Although the dividend option may look attractive based on this simple explanation. But, in reality, the growth option is far better due to the following reasons.
- The dividend payout is not extra money, it is taken out from your gains and paid. In the growth option, the entire amount is reinvested.
- The taxes on the profit of the dividend option are quite high in comparison to the growth option.
For a more detailed comparison, you can read our article about Dividend Option
So there are two ways an investor can make money from a mutual fund.
- If the investor has a dividend option, they receive dividend payment whenever AMC declares a dividend payout
- Whenever an investor decides to withdraw his fund or sell his NAV units. He makes capital gains on his investment.
Types of Mutual Funds
If you do a detailed analysis you will find that no two funds are the same. Thus it becomes essential to categorize mutual funds. Here, I am explaining some of the common categories in which mutual funds are usually classified.
Close-Ended and Open-Ended Mutual funds
Close-Ended Mutual Funds: An investor can only invest in these funds within a limited period when the New Fund Offer (NFO) is declared. After the expiry of this period, no new investor can directly invest. Although some of these funds are traded on the stock exchange allowing the buying and selling of NAV units. These funds usually have a fixed maturity period.
Open-Ended Mutual Funds: An open-ended fund allows new investors to invest at any time. Their overall asset value changes more frequently than close-ended funds. This is because apart from the value of assets the money brought in by new investors also increases the asset value. The investors sell or buy NAV units directly from AMC. These funds do not have a fixed maturity value.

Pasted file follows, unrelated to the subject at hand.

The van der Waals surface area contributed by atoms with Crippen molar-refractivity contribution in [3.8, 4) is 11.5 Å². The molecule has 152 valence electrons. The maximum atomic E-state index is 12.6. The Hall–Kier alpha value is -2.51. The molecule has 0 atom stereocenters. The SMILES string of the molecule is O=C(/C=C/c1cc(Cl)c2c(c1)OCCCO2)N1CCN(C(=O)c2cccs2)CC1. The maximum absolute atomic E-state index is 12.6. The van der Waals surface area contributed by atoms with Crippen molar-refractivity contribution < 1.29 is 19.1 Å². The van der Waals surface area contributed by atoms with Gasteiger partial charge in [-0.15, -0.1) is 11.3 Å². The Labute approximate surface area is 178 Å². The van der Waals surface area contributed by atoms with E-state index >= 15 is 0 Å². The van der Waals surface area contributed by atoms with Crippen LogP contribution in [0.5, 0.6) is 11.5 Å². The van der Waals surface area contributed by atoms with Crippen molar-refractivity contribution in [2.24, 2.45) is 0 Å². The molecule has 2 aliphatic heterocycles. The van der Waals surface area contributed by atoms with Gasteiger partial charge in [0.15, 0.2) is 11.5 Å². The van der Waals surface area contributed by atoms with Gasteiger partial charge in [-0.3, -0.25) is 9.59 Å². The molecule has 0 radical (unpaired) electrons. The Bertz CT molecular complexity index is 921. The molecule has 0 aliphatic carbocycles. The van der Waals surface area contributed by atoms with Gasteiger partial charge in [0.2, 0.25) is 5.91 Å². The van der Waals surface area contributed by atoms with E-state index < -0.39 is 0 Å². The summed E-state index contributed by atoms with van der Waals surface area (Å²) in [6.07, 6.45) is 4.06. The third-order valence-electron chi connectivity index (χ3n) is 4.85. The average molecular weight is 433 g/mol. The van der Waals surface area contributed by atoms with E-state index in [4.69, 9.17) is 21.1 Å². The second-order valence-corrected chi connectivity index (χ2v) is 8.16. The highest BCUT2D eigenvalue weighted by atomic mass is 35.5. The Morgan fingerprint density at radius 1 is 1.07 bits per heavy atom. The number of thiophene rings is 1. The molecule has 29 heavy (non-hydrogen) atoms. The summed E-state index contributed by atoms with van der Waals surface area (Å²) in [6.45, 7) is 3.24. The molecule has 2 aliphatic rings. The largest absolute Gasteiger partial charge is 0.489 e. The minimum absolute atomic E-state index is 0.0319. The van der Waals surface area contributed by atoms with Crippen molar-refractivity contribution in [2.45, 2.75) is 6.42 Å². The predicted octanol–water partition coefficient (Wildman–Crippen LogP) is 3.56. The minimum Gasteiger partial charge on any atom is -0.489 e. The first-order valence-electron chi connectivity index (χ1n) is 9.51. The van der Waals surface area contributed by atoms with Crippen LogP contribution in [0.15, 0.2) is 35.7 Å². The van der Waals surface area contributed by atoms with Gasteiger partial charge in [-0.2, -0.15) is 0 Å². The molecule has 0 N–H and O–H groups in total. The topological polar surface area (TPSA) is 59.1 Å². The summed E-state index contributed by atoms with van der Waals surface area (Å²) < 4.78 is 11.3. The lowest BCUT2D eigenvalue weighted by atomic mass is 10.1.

Classification Based on Management Style (Actively Managed and Passively Managed Funds)
Actively Managed Funds: An actively managed fund is one in which a fund manager and/or a team actively monitor and manage the investments. The main aim is to outperform the associated benchmark (the benchmark is the index used to compare the performance of the fund like the NIFTY Index is used for equity funds). To achieve this aim, assets are bought and sold as frequently as required, based on market and economic trends. The expense ratio of these funds is higher as a higher amount is spent to ensure a highly qualified management team.
Passively Managed Funds: Passively managed funds mainly refer to index funds. The main aim is to mimic the underlying benchmark and deliver the same performance. As the manager only needs to follow the benchmark and make changes only when the changes are made to the benchmark, lower expenses are made on the management of these funds. This ensures a low expense ratio of these funds. These funds are comparatively less risky than active funds as there is no quest for generating extra returns, which can only be accomplished by taking a higher risk.
Classification Based on Asset Type (Equity, Debt and Hybrid Funds)
Mutual funds are also classified based on the type of securities/assets the money is being invested in.